The movie is not perfect — one of the weakest parts of most of the MCU films has to do with their villains. And while the main villain of this film is not terrible, he isn’t particularly memorable or fleshed out either. But for the most part, the film works. My little nitpicks aside, it makes sense as a whole. The Russo brothers manage to create two relatable sides in the conflict, which is not an easy thing to do. It’s still CA’s movie. But you can still see that both sides have a point.
And the movie has some really good stuff going for it. Chadwick Boseman as Black Panther is great. The character is well written, and perfectly acted. If you are unfamiliar with the character from Marvel Comics, Black Panther/T’Challa is the king of Wakanda, a nation that the Avengers visit in “Avengers: Age of Ultron”. It is the only place in the world where Vibranium is found, the material that Captain America’s shield is made out of. Black Panther wears a suit, made, head to toe, completely out of Vibranium.
Then there is the brand-spanking-new Spider-Man, played by 20-year-old Tom Holland. His introduction to the MCU is done so incredibly well. All that was needed was a caption on the screen saying “Queens”, and the audience I was with erupted into shouts and cheers. I have to say that it was one of the best introductions of a new character in a Marvel film that I’ve ever seen, not to mention the fact that fans have LONG wanted Spidey to join the MCU. And he is a real highlight of the movie, even though he actually isn’t on screen for very long.
But, for me, the biggest highlight of the entire film, and one that will probably be talked about for a very long time, is the long, but never too long fight scene at the airport, which involves all of the Avengers and newcomers, including, most notably, Spider-Man. I can’t talk about it in any great detail without giving away too much. But it is so incredibly well-choreographed, and scripted and everyone is given a fair amount of screen time to strut their stuff. I won’t say that Spider-Man steals the show here, because there’s enough great action for everyone. But Spider-Man is certainly a highlight of this highlight.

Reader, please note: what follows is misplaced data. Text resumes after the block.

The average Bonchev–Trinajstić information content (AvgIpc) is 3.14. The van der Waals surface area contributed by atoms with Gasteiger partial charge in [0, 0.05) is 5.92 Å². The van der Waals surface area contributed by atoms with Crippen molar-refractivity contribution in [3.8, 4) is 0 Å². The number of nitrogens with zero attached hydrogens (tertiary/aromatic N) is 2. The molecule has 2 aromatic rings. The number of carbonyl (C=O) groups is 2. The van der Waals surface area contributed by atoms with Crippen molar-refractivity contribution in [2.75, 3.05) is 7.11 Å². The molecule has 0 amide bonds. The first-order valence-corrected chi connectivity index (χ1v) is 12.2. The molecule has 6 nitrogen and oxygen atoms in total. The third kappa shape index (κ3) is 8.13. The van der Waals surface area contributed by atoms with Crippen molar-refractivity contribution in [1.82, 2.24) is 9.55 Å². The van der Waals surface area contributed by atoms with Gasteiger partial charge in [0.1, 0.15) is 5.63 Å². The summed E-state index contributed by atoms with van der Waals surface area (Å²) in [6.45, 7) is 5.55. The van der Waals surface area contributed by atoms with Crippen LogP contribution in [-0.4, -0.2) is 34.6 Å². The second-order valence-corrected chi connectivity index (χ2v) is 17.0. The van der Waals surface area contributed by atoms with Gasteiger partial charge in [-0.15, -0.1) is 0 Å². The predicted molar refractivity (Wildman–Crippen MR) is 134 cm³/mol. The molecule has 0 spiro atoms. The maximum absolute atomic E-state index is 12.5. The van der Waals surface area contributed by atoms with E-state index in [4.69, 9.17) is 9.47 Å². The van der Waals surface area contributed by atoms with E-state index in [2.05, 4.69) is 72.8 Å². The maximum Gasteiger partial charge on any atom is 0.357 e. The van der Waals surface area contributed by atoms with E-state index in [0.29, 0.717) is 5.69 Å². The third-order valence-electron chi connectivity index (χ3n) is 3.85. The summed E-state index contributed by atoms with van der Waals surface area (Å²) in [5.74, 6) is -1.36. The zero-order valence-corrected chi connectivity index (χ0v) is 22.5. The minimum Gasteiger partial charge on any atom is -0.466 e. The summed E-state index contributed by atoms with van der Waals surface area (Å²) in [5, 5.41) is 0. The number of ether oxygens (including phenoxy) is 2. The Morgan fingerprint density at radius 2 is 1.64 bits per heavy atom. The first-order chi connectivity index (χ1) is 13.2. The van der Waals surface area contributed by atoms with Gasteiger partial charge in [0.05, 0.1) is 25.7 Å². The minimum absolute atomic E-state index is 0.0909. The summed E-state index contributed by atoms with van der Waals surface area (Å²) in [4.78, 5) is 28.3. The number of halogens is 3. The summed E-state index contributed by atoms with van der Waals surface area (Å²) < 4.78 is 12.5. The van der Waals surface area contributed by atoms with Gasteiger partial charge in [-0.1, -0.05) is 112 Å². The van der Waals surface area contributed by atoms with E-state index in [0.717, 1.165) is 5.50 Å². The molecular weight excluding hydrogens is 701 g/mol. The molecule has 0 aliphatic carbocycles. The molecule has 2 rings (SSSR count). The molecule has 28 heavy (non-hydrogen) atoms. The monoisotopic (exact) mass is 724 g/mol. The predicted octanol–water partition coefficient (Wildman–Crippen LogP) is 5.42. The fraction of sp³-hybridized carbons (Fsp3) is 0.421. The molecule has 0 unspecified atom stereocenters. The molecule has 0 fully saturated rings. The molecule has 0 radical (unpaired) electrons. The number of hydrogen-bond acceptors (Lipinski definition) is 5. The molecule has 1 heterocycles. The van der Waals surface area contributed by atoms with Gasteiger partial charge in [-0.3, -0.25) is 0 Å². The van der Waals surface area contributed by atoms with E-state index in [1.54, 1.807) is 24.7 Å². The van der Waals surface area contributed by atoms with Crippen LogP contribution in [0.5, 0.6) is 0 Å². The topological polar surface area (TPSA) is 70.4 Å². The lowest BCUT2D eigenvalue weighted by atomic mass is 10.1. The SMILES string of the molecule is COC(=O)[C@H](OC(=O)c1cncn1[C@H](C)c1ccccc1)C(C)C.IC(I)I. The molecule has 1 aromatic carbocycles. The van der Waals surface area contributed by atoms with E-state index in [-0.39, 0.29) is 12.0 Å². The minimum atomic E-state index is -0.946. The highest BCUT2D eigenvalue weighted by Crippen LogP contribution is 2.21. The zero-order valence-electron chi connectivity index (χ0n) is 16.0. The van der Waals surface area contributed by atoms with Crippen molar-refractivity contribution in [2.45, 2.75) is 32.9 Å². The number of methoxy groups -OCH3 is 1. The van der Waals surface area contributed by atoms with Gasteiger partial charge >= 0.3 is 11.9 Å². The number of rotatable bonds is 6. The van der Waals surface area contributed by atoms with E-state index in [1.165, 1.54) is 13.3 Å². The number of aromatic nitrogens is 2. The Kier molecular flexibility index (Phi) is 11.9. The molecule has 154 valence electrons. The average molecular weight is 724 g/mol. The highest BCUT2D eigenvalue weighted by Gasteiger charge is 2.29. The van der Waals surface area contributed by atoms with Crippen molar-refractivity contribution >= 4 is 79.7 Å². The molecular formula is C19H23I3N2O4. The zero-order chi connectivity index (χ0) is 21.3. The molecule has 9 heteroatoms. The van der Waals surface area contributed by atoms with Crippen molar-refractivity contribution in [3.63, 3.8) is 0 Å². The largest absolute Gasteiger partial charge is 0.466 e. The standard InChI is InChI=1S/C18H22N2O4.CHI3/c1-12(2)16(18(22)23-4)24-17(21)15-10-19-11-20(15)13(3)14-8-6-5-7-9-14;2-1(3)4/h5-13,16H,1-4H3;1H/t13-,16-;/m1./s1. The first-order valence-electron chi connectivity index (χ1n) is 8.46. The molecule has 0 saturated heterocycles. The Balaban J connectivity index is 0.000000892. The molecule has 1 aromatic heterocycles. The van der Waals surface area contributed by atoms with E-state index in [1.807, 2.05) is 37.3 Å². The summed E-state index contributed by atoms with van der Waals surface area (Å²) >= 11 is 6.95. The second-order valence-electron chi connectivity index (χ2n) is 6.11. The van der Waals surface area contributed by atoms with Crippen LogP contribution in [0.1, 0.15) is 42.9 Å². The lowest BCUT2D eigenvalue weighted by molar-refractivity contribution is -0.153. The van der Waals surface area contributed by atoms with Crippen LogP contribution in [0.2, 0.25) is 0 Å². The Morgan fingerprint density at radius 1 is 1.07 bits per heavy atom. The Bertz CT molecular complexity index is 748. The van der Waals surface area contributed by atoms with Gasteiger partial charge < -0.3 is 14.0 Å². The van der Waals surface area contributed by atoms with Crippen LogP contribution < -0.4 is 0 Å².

I haven’t decided exactly where I would place this movie in the pantheon of superhero films, or even among the MCU movies. It’s not my absolute favorite, but it certainly is up there. It is a bit long, but not by much. And it is a film that I want to see again (and maybe I will, very soon). It is certainly one that I can recommend, especially if you’ve liked any of the other MCU movies. I will say that it would help if you’ve seen certain other films in the series, especially “Captain America: The Winter Soldier”, and “Avengers: Age of Ultron”. You really don’t have to have seen them. But if you want a better understanding of the characters, you probably should.
I do want to mention that this film has both a mid-credit and end-of-credit scene, so you will want to stay until the end of all of the credits. And, of course, it has the usual humorous cameo by Stan Lee. See the film and let me know what you think of it, even if you disagree with anything I wrote.